An unlabelled bus suddenly blocks your way, and before you could properly apply brakes, catch your next breath, about five armed men pounce on your car, on you— one flings the door, one pulls the bonnet lever, one already at the bonnet trying to remove the car battery, one is unscrewing the number plate, and the one by the door lifts his weighty body reeking of alcohol across your head in an attempt to pull out the key, from a car that the gear is still in drive mode!
The scene can be likened to when policemen sight a criminal who has been on their wanted list for 10 years.
What is happening?! You shout.
You will know what is happening, give me the key! The policeman shouts back, slapping your hand off and while you try to put the gear on park, he turns off the the ignition, asking you to step out.
It is not your first time using the road, especially Monday mornings when you are on the rush for an 8am meeting. For Lagosians who might know, it is the part stretching from Cement to Ile-Zik on the Lagos-Abeokuta express road. Many months ago, the government widened the road to accommodate a BRT lane that is yet to be inaugurated for use.
At the crossroads at Ile-Zik where you connect with Agege-Motor road, Oba-Akran through to Adeniyi Jones and then to Alausa where your office is— an alternative that saves you from the heavy traffic on the Ikeja-Along axis— there are two entrances at the BRT, about 10 metres apart, through which motorists cross the lane to Agege-Motor road. If you enter through the first opening, you will drive through that few metres on the lane as the exit to Agege is by the second opening. Seeing your indicator, an official of LASTMA managing traffic at the area beckons that you use the first opening instead, and while at it, you become a rat eating its way into a trap.
They are a combination of policemen, LASTMA officials, some other green-uniformed people, these men whom you now understand are from the task force. The Lagos State Environmental Sanitation Enforcement Agency (Task Force) was established by the environmental sanitation edict 1991 and was subsequently re-designed as Environmental Sanitation Enforcement Agency.
One of its duties is to arrest and prosecute violators of the provision of road traffic law.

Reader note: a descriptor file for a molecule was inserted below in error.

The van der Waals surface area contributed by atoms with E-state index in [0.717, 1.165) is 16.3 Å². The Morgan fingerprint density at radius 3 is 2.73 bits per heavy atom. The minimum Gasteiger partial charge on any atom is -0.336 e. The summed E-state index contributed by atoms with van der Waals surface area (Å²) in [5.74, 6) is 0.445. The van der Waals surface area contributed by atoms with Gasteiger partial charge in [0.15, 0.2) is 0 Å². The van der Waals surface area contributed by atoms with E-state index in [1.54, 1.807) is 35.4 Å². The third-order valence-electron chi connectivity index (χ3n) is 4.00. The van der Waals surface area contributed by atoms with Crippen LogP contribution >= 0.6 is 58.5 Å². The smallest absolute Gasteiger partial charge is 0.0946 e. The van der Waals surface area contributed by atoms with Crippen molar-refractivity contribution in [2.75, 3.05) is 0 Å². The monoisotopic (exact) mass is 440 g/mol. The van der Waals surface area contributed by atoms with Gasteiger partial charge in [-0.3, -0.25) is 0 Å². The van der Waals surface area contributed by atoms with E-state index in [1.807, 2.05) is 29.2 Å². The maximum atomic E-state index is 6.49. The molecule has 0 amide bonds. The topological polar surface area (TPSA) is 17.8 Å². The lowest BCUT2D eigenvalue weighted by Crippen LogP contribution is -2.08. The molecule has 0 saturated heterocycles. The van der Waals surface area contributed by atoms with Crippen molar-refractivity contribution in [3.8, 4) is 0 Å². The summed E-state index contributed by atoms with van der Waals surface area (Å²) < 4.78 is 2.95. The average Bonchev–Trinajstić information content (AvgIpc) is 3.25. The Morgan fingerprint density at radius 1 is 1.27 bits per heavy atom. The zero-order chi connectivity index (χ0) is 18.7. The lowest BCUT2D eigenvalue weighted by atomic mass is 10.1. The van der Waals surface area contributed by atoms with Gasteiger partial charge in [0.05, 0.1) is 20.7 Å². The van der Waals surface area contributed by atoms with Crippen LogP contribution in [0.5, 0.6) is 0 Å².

You step out of the car, confused and wondering what offence you have committed, and soon, another armed policeman who appears their team lead walks to you, wearing this frown like he’s finally get to arrest the person who snatched his girlfriend.
What is your problem?! He shouts at you. What is your problem, too?! You throw it back at him.
You are a mad man!
You are a mad man, too!
Fidgeting, you are almost losing control of a better part of you.
The one who now has your key, puts a sticker on the windscreen, reading; appear before the Lagos State Special Offences (Mobile) Court.
Please get in, he tells you as he ignites the engine.
The court will sit at the Task Office in Oshodi by 12:30, he begins, driving out of the area.
You ask him what exactly your offence is, why they behave in that unprofessional manner when arresting you? You ask him why they couldn’t approach you gently, explain your offence and even tell you where he is driving your car to?!
He smiles, shaking his head. That man that came to meet you is our oga, he says. He was going to negotiate with you so that we can settle this matter, but you have insulted him.
You get more confused. About 30 minutes into the journey, you meet a stream of heavy traffic along Agege road. He pulls out of the lane, and faces coming vehicles, hitting the side mirror against one of the vehicles.
I don’t like the way you are driving! You scream at him, winding down to adjust the deformed side mirror. I am sure if anyone drove this way, you people will arrest him.
Again, he smiles, shaking his head.
After an hour, you arrive at this place— a messy yard filled with cars, tricycles and motorcycles. He parks and hands your key to one man manning the bar at the entrance.
Is there any superior official here I can speak with? You ask him, and he says Supol Adeyemi, the man you had ‘insulted’ is the one that would have resolved the matter. He walks out on you, asking you to meet them at the court in Oshodi.
Court is sitting in Oshodi, and your car driven to a faraway Agege? Angry, you flagged down an okada and left.
‘BROS, THERE IS NO COURT O’
You get to the office to share the experience with your colleagues, and beating your chest that you are going to make a strong defence when you appear at the honourable court. A colleague who has a similar experience few months ago laughs at you. Which court? He asks. At the point you were stopped, you could have resolved matters with them. He advises that you return to the yard in Agege.
You get to Agege and there is no semblance of order you are scared if your car is even safe. You can hardly pick anyone to speak with. You then make up your mind, court it is!